Accepting evolution and God means you can cast aside all statistical arguments against the former, along with a lot of unnecessary philosophy that stems from an awareness of those improbabilities. You can believe that God did it all intentionally; not just the big events, but that he set it all in motion, cradled the universe in his hands as it formed and developed. And not just the universe, but even you individually. That all of what may appear to be random chances through the course of ancient, primordial history was leading up to you, sitting and reading this blog post and marveling at the vast depth of God’s wisdom and love. In retrospect I hope it’ll be made clear to us what the order was behind all of what we can only now perceive as randomness. It’ll be another reason for us to bow down and give credit/worship to the mastermind behind it all.

So that’s where I stand these days. I enjoy science, I enjoy faith. If you like these kind of topics I suggest you check out the GeoChristian (http://geochristian.com/) and Naturalis Historia (http://thenaturalhistorian.com/) blogs, both of which I enjoy reading on a regular basis. To borrow from Kevin at the GeoChristian blog, I’ll close with a simple phrase:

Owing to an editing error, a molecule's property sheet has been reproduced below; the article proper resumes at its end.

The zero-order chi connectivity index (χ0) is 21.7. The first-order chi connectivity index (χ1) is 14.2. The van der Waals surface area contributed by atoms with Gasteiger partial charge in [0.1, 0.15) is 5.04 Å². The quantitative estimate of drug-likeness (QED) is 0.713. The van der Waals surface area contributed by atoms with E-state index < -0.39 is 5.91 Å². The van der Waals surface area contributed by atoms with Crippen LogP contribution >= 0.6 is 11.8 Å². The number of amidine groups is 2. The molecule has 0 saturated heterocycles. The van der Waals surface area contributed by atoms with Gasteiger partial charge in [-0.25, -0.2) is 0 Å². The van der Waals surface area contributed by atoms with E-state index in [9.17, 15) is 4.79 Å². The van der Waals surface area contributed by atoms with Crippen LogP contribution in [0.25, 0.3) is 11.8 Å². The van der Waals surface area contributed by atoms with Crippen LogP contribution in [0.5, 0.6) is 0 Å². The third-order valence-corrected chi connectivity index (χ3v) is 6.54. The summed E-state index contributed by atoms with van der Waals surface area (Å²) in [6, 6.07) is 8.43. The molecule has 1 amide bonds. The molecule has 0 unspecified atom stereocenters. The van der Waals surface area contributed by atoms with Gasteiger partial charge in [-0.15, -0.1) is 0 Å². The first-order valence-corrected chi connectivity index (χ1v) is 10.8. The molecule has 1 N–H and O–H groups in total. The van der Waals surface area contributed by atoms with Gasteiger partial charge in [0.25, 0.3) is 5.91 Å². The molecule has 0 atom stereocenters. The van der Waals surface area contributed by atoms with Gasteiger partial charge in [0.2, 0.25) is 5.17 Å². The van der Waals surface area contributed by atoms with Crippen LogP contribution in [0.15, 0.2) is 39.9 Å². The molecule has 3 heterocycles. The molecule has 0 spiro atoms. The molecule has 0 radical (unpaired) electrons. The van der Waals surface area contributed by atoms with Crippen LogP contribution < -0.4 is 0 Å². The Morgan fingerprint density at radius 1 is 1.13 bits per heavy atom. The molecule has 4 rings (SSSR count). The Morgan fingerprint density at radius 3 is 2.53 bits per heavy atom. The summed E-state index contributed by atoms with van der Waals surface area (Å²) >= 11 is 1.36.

Grace and peace.

A New Season

Today marks a new season in life. Eden started pre-kindy, also known as three year old kindy. It’s normally one day a week or two half days and is play based (at least where Eden’s going).

Getting so big!

Getting so big!

In Australia the School Year starts in February and the cut off if June 30 meaning when Eden starts normal Kindy she’s going to be one of the oldest in her class (and likely one of the tallest).

Showing off her new shoes.

Showing off her new shoes.

We decorated her Kindy bag together with iron-on badges she picked out.

We decorated her Kindy bag together with iron-on badges she picked out.

I got to make my first of  many lunches! I’m the novelty will likely diminish….

Pizza scrolls, carrots, cucumber, and a strawberry/yoghurt/coconut water pouch

Pizza scrolls, carrots, cucumber, and a strawberry/yoghurt/coconut water pouch

Her new lunch box from http://www.4myearth.com.au

Her new lunch box from http://www.4myearth.com.au

She started late today, 10:30, as they were staggering the start times on the first day. It was a LONG morning waiting but we finally made it there.